The task force was commissioned by the Provincial Government and its members included: Rob Altemeyer, MLA; Lloyd Axworthy, Chair; Bob Brennan, President and CEO of Manitoba Hydro; Andrew Cowan, City of Winnipeg; Terry Duguid, Chairman of the Manitoba Clean Environment Commission; Kerry Hawkins, President of Cargill Ltd; Merrell-Ann Phare, Executive Director of the Centre of Indigenous Environmental Resources; Bob Puchniak, Executive VP and CFO of James Richardson & Sons Ltd; David Runnalls, President and CEO of the International Institute for Sustainable Development; Marsha Sheppard, President, ECOMatters; Michael Spence, Mayor of the City of Churchill; and Ian Wishart, Executive Member, Keystone Agricultural Producers. The International Institute for Sustainable Development served as the secretariat for the task force. The task force was funded by the Province of Manitoba, Western Economic Diversification Canada and Manitoba Hydro.

"The Government of Canada's commitment to addressing climate change and greenhouse gas effects presents an economic opportunity for Manitoba," said the Honourable Dr. Rey Pagtakhan, Minister of Western Economic Diversification. "This report will help us determine possible next steps towards realizing this potential. Western Economic Diversification Canada is pleased to have contributed to this study."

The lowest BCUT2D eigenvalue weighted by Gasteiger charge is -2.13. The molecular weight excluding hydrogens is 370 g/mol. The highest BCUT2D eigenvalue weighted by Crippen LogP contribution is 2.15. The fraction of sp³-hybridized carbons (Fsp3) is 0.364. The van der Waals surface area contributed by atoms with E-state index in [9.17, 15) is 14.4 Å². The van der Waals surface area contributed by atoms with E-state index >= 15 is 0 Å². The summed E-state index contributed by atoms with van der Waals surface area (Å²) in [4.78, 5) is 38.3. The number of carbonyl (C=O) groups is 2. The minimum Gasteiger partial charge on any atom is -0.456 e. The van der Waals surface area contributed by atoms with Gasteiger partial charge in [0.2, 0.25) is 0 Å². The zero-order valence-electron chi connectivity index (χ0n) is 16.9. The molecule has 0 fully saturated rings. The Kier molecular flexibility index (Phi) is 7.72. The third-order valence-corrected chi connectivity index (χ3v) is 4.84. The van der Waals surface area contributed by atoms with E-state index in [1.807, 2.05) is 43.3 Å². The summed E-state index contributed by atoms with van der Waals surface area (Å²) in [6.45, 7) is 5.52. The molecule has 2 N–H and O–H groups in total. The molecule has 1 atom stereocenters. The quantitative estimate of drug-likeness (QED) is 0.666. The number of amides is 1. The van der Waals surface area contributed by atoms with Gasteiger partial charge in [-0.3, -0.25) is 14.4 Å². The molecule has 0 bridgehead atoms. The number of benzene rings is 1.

"Climate change is very real and a real concern for Manitobans," said Axworthy. "Our recommendations are intended to be a roadmap for Manitoba to become an innovative leader in the greenhouse gas emissions trading market."

About IISD

The International Institute for Sustainable Development (IISD) is an award-winning independent think tank working to accelerate solutions for a stable climate, sustainable resource management, and fair economies. Our work inspires better decisions and sparks meaningful action to help people and the planet thrive. We shine a light on what can be achieved when governments, businesses, non-profits, and communities come together. IISD’s staff of more than 250 experts come from across the globe and from many disciplines. With offices in Winnipeg, Geneva, Ottawa, and Toronto, our work affects lives in nearly 100 countries.